Can you imagine – a book which contains Scheherazade of the Arabian Nights, Sara-la-Kali of the Romani people, Lilitu and Inanna of ancient Sumeria, the Biblical Salome, Kali in coitus with the corpse of Shiva, the Shivalingam not as penetration but as birth, Kanyakumari as an abandoned bride, Narasimhar placing his bride on his benediction-bloodied lap, rarely heard narratives of women mourners and women honeyhunters… and much more! – being charged with this? The reason is sleazily simple: if one is unable to situate a woman’s body as the site of its own stories and histories, if one’s gaze only clocks her as an object of pleasure – ah, how much else is unseen, unexperienced.

13- I enjoy reading contemporary Indian fiction. I have to admit I haven’t seen women portrayed in the way they are in your book. Do you think India is ready for such women?

We will live and love and die with or without that sanction. We always have. We always will.

14- I feel your stories have a perfect union of content and form.

Content:  Short stories about relationships that do not materialise into something significant or that most people would consider failures.

Form: Stories without a beginning, middle or and end.

We often wonder after a failed relationship. Oh what was that for? Or after reading a story, oh what was that about?

Your stories have used content and form very well to portray your theme.

Example: It’s not necessary they should lead to something like a conventional end to a love story- A marriage.

It could just be about their memories.

Any comments?

What a lovely question. I do feel that The High Priestess Never Marries is a book of love stories that subverts the romance genre. It puts the woman at the centre of the story – her emotions, her personality, her weaknesses, her choices – and the end goal isn’t to attain another person’s partnership, but to build a sense of belonging for herself that isn’t tethered to external variables. The emotional project of independence isn’t something we often discuss. We talk about it in terms of financial liquidity, qualifications, the fulfillment you get from your job, the ability to travel if you choose, the free time you have and how you spend it, the friendships you forge. But I’ve seen over and over again how, given a chance to have that coveted romantic partnership (or frankly, just the social legitimacy of matrimony), people will give all those things up. The investment in selfhood is revealed to have actually been quite shallow, a waystation. It’s very demanding to shake off the deep conditioning that makes us this way. My life has forced me to do so, and I’m now deep enough into my own emotional project to be able to say confidently – another way is possible.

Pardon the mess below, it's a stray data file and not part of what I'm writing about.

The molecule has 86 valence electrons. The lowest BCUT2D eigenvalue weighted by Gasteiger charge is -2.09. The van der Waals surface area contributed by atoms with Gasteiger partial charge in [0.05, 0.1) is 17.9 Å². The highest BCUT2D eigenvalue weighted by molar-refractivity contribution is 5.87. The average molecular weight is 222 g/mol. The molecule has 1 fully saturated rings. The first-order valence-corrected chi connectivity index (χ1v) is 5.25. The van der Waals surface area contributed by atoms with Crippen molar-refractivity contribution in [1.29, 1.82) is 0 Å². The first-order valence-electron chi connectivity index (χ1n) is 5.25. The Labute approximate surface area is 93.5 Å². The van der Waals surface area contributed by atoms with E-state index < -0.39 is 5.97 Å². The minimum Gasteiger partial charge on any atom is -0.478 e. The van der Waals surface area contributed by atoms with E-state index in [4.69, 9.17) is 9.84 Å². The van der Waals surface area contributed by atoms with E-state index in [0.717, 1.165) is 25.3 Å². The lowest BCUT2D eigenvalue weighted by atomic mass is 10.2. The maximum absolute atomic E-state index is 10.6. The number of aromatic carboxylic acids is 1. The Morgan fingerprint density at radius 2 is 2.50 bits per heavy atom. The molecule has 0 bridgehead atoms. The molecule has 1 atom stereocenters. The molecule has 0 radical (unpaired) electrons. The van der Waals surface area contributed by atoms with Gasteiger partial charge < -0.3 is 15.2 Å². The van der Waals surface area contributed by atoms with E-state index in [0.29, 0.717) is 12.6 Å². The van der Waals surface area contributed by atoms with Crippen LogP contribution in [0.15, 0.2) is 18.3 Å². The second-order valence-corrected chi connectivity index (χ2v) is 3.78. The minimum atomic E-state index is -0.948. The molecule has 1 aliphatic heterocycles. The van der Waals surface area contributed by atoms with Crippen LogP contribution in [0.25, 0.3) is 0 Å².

15- Tell us a little about how your ‘traditional’ autograph came about. Your sign with a smooch.

I’ve been signing that way since my first book, Witchcraft, came out in 2008. I love flamboyance and romance (there’s a line in The High Priestess Never Marries: “I like my fights dirty, my vodka neat and my romance anachronistic”), but even more than that, I love connection. Someone told me at my book launch in Chennai that I take way too long to sign each book – a press of lipstick, their name, a quote and sometimes a note, my name and sometimes a little chat or a hug – but it’s a gesture of gratitude and a personal touch. Everything I make, I make with love. You don’t have to like what I make, but you can’t deny the love I put into it.

16- What is your next book?

The Altar Of The Only World, which I mentioned earlier, comes out with HarperCollins India in 2018. It’s a book of poems that began with Sita in solitude, musing deep in the forest. She looks up at the night sky and watched Lucifer’s fall from grace – cast out of heaven because like her, he was too devoted. And in the stirrings in the underbelly of the Earth, there is Inanna – who demanded to be allowed into the underworld, and was stripped of everything before she got there. It’s a book of poems about grace and resurrection.

17- You are a poet and now a fiction writer. Which is easier to sink in for you like one does into a mother’s arms?

Poetic prose is now the domain where my creativity flows.

 18- Tell us a little about your experience writing non-fiction: your column for the New Indian Express- The Venus Flytrap and about how the title of your column came about.

One day, when I was a 22 year old blogger, the then editor-in-chief of The New Indian Express emailed me and asked if I was interested in writing for the new weekend edition they were launching. I came up with the name of the column in large part because of a Tori Amos quote: “I use innocence in my demeanor like a venus flytrap”. The name has grown with me, as has the column. I’m no longer an ingénue and I no longer plead innocence. I’m not afraid of my own bite. It has been a real gift to be able to write a newspaper column. The first installment ran from 2008 to 2011, when that supplement closed. Then, in 2015 I bumped into one of my former editors, who had also rejoined the paper, and she was revamping the Chennai city supplement, and asked if I wanted to start the column again. Of course I did!